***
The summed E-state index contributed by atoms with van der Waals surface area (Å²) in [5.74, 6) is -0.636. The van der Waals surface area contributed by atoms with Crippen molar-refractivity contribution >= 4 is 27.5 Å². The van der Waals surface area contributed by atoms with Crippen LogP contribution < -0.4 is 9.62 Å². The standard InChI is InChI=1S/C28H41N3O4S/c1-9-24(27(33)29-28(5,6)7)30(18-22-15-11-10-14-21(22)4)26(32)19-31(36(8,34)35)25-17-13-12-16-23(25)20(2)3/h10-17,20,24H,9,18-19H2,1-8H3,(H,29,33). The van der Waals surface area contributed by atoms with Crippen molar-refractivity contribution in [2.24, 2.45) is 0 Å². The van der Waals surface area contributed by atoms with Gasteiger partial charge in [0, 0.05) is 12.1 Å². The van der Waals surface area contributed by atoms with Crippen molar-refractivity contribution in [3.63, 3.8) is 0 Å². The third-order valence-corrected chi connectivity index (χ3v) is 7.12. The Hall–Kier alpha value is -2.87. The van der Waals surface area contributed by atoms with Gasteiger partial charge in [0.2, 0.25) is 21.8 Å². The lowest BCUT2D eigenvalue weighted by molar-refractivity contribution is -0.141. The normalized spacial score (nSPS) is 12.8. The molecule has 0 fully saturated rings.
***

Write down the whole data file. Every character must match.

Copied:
The summed E-state index contributed by atoms with van der Waals surface area (Å²) in [5.74, 6) is -0.636. The van der Waals surface area contributed by atoms with Crippen molar-refractivity contribution >= 4 is 27.5 Å². The van der Waals surface area contributed by atoms with Crippen LogP contribution < -0.4 is 9.62 Å². The standard InChI is InChI=1S/C28H41N3O4S/c1-9-24(27(33)29-28(5,6)7)30(18-22-15-11-10-14-21(22)4)26(32)19-31(36(8,34)35)25-17-13-12-16-23(25)20(2)3/h10-17,20,24H,9,18-19H2,1-8H3,(H,29,33). The van der Waals surface area contributed by atoms with Crippen molar-refractivity contribution in [2.24, 2.45) is 0 Å². The van der Waals surface area contributed by atoms with Gasteiger partial charge in [0, 0.05) is 12.1 Å². The van der Waals surface area contributed by atoms with Crippen molar-refractivity contribution in [3.63, 3.8) is 0 Å². The third-order valence-corrected chi connectivity index (χ3v) is 7.12. The Hall–Kier alpha value is -2.87. The van der Waals surface area contributed by atoms with Gasteiger partial charge in [0.2, 0.25) is 21.8 Å². The lowest BCUT2D eigenvalue weighted by molar-refractivity contribution is -0.141. The normalized spacial score (nSPS) is 12.8. The molecule has 0 fully saturated rings.